Clinical practice guideline for the management of asymptomatic bacteriuria: 2019 update by the Infectious Diseases Society of America

Lindsay E. Nicolle, Kalpana Gupta, Suzanne F. Bradley, Richard Colgan, Gregory P. DeMuri, Dimitri Drekonja, Linda O. Eckert, Suzanne E. Geerlings, B. la Köves, Thomas M. Hooton, Manisha Juthani-Mehta, Shandra L. Knight, Sanjay Saint, Anthony J. Schaeffer, Barbara Trautner, Bjorn Wullt, Reed Siemieniuk

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Asymptomatic bacteriuria (ASB) is a common finding in many populations, including healthy women and persons with underlying urologic abnormalities. The 2005 guideline from the Infectious Diseases Society of America recommended that ASB should be screened for and treated only in pregnant women or in an individual prior to undergoing invasive urologic procedures. Treatment was not recommended for healthy women; older women or men; or persons with diabetes, indwelling catheters, or spinal cord injury. The guideline did not address children and some adult populations, including patients with neutropenia, solid organ transplants, and nonurologic surgery. In the years since the publication of the guideline, further information relevant to ASB has become available. In addition, antimicrobial treatment of ASB has been recognized as an important contributor to inappropriate antimicrobial use, which promotes emergence of antimicrobial resistance. The current guideline updates the recommendations of the 2005 guideline, includes new recommendations for populations not previously addressed, and, where relevant, addresses the interpretation of nonlocalizing clinical symptoms in populations with a high prevalence of ASB.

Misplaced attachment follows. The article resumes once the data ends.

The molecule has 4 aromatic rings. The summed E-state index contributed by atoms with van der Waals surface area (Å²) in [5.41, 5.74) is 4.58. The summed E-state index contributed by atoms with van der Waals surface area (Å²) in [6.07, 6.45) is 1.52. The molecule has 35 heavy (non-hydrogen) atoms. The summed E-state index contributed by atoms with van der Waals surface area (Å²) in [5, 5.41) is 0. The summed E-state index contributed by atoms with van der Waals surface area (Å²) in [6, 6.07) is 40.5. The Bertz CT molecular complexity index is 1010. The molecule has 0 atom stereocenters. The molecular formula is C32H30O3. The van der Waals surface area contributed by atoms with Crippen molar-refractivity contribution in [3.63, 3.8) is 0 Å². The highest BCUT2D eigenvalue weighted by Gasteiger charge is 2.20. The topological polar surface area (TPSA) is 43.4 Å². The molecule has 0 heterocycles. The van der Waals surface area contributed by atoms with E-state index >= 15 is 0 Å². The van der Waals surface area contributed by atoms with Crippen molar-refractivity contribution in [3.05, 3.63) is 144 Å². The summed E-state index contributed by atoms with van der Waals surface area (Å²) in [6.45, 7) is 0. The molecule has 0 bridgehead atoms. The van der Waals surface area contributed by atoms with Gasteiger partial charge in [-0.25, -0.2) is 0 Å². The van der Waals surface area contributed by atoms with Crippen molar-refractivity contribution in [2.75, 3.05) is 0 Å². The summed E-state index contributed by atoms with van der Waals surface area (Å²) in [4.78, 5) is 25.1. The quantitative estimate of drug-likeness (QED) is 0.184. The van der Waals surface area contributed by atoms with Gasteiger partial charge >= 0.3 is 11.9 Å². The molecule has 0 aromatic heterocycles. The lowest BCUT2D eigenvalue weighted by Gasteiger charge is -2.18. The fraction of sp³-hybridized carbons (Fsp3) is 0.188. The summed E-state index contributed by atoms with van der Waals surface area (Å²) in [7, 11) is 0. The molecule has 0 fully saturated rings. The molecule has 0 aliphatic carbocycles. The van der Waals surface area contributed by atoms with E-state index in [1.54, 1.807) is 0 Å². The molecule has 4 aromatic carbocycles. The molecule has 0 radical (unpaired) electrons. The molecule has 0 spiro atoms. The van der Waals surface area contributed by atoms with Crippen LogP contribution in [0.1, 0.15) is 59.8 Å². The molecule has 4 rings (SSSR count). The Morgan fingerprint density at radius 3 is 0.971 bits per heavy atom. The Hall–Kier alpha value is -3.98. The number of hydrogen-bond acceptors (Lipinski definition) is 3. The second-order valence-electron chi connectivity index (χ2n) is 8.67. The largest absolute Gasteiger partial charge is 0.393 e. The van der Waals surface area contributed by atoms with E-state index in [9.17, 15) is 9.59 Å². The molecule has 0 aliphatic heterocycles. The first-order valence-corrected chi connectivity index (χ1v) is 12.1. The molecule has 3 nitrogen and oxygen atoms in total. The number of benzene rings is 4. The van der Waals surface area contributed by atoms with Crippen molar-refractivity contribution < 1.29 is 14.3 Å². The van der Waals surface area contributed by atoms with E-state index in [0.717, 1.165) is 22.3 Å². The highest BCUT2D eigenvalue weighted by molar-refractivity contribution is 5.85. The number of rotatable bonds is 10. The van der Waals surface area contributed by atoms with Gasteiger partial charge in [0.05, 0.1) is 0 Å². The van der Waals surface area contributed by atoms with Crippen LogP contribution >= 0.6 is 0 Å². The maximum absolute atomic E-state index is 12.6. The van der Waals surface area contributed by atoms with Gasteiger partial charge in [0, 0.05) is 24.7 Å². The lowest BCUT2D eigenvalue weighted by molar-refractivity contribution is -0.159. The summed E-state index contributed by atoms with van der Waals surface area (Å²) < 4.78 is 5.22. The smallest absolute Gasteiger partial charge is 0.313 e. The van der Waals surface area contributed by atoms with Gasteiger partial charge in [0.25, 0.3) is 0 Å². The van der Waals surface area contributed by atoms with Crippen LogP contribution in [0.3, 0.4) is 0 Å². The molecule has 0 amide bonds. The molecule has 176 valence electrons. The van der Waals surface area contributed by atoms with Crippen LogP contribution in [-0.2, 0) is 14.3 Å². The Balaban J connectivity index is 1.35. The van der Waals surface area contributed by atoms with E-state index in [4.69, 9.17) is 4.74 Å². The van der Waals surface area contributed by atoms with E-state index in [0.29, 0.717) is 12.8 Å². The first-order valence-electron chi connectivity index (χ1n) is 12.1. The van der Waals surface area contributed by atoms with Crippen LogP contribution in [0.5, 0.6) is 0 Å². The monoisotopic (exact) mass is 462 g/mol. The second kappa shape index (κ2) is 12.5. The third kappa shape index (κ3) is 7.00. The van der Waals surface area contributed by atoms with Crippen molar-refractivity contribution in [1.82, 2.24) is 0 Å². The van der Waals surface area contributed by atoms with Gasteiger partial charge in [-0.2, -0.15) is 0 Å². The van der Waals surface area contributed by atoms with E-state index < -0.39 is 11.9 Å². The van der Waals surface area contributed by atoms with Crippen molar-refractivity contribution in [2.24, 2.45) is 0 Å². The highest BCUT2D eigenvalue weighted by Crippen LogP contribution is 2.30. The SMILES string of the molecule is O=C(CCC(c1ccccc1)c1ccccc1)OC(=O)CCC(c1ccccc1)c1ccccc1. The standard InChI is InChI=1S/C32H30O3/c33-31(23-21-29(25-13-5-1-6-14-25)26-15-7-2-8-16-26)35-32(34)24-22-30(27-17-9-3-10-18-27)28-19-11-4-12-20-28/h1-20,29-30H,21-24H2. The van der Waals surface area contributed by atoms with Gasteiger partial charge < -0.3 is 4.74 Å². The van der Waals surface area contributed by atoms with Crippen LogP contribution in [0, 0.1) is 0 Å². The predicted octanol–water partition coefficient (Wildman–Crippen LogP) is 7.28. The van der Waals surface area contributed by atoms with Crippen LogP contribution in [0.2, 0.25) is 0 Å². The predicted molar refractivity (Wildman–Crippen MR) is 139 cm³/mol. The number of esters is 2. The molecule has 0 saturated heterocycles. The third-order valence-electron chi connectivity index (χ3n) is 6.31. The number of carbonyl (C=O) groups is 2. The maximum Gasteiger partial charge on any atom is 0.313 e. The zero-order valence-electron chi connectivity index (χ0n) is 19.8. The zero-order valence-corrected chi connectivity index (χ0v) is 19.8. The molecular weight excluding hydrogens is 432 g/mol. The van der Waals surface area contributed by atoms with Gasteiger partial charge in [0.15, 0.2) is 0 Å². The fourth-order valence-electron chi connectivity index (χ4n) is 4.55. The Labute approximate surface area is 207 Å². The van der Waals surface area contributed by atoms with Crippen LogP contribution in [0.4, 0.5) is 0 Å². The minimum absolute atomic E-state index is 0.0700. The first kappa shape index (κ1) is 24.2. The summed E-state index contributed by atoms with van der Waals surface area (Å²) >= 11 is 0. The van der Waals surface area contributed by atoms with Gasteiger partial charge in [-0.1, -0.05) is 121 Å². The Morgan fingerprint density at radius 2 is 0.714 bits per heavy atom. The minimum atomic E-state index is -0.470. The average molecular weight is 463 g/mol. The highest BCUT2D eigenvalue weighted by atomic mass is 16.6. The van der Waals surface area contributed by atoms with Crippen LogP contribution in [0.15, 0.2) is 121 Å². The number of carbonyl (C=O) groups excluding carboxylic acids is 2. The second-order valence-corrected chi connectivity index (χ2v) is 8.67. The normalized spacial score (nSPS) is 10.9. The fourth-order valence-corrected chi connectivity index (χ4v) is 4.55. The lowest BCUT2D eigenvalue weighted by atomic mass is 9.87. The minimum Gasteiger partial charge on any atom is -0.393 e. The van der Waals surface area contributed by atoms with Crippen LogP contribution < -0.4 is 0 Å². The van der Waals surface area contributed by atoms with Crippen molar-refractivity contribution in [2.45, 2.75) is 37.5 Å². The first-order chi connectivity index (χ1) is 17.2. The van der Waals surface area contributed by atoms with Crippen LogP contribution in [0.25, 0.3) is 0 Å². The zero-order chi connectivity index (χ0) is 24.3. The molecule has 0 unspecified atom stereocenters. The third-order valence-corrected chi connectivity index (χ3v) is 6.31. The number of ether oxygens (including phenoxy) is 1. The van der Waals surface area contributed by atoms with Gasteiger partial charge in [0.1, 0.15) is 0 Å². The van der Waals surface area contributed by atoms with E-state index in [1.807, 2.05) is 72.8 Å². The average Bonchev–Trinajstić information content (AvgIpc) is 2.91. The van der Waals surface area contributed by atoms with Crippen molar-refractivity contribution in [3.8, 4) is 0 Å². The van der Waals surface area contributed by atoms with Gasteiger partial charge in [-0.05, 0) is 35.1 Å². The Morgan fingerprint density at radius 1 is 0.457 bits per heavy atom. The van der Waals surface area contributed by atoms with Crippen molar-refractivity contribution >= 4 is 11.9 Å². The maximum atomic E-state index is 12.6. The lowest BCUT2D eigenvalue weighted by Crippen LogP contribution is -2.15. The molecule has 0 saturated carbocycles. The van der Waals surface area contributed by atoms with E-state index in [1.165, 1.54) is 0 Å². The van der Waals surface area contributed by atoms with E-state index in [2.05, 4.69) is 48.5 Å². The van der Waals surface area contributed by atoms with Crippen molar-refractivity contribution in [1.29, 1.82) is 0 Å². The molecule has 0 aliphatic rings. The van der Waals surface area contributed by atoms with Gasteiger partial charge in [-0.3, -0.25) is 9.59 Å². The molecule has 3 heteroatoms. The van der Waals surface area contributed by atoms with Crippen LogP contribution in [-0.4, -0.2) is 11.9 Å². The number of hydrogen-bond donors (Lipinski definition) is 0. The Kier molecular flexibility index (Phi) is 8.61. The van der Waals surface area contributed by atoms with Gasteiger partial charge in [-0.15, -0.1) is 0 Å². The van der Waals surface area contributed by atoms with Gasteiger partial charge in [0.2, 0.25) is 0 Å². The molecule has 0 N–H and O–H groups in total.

Original languageEnglish
Pages (from-to)1611-1615
Number of pages5
JournalClinical Infectious Diseases
Issue number10
Publication statusPublished - 1 May 2019


  • Asymptomatic bacteriuria
  • Bacteriuria
  • Cystitis
  • Diabetes
  • Endourologic surgery
  • Long-term care
  • Neurogenic bladder
  • Nursing home
  • Older adults
  • Pregnancy
  • Pyelonephritis
  • Renal transplant
  • Spinal cord injury
  • Urinary catheter
  • Urinary tract infection
  • Urologic devices

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